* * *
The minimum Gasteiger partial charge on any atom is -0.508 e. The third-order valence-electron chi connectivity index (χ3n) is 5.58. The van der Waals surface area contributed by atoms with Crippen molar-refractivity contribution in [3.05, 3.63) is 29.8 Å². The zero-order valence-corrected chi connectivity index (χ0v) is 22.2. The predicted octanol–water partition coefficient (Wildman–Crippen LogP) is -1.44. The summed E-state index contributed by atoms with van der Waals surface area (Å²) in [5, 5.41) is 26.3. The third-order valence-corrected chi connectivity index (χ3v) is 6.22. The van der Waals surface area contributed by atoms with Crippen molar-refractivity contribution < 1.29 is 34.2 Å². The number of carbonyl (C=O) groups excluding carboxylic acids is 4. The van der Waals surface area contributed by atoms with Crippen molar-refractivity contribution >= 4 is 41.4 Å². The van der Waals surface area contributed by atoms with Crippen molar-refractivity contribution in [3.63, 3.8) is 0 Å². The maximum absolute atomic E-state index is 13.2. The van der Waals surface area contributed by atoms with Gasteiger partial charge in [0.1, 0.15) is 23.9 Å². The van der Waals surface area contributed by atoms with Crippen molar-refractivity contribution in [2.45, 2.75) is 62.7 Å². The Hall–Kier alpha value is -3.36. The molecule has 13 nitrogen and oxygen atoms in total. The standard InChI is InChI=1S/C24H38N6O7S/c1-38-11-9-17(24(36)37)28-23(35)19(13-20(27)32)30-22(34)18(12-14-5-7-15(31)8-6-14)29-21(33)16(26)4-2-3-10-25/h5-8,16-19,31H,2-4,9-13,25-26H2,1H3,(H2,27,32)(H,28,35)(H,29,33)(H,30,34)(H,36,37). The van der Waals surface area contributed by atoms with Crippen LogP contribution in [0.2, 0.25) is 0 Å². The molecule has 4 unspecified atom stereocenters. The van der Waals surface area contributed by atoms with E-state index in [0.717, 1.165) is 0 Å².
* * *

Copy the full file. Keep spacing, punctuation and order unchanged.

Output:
The minimum Gasteiger partial charge on any atom is -0.508 e. The third-order valence-electron chi connectivity index (χ3n) is 5.58. The van der Waals surface area contributed by atoms with Crippen molar-refractivity contribution in [3.05, 3.63) is 29.8 Å². The zero-order valence-corrected chi connectivity index (χ0v) is 22.2. The predicted octanol–water partition coefficient (Wildman–Crippen LogP) is -1.44. The summed E-state index contributed by atoms with van der Waals surface area (Å²) in [5, 5.41) is 26.3. The third-order valence-corrected chi connectivity index (χ3v) is 6.22. The van der Waals surface area contributed by atoms with Crippen molar-refractivity contribution < 1.29 is 34.2 Å². The number of carbonyl (C=O) groups excluding carboxylic acids is 4. The van der Waals surface area contributed by atoms with Crippen molar-refractivity contribution >= 4 is 41.4 Å². The van der Waals surface area contributed by atoms with Crippen molar-refractivity contribution in [3.63, 3.8) is 0 Å². The maximum absolute atomic E-state index is 13.2. The van der Waals surface area contributed by atoms with Gasteiger partial charge in [0.1, 0.15) is 23.9 Å². The van der Waals surface area contributed by atoms with Crippen molar-refractivity contribution in [2.45, 2.75) is 62.7 Å². The Hall–Kier alpha value is -3.36. The molecule has 13 nitrogen and oxygen atoms in total. The standard InChI is InChI=1S/C24H38N6O7S/c1-38-11-9-17(24(36)37)28-23(35)19(13-20(27)32)30-22(34)18(12-14-5-7-15(31)8-6-14)29-21(33)16(26)4-2-3-10-25/h5-8,16-19,31H,2-4,9-13,25-26H2,1H3,(H2,27,32)(H,28,35)(H,29,33)(H,30,34)(H,36,37). The van der Waals surface area contributed by atoms with Crippen LogP contribution in [0.2, 0.25) is 0 Å². The molecule has 4 unspecified atom stereocenters. The van der Waals surface area contributed by atoms with E-state index in [0.717, 1.165) is 0 Å².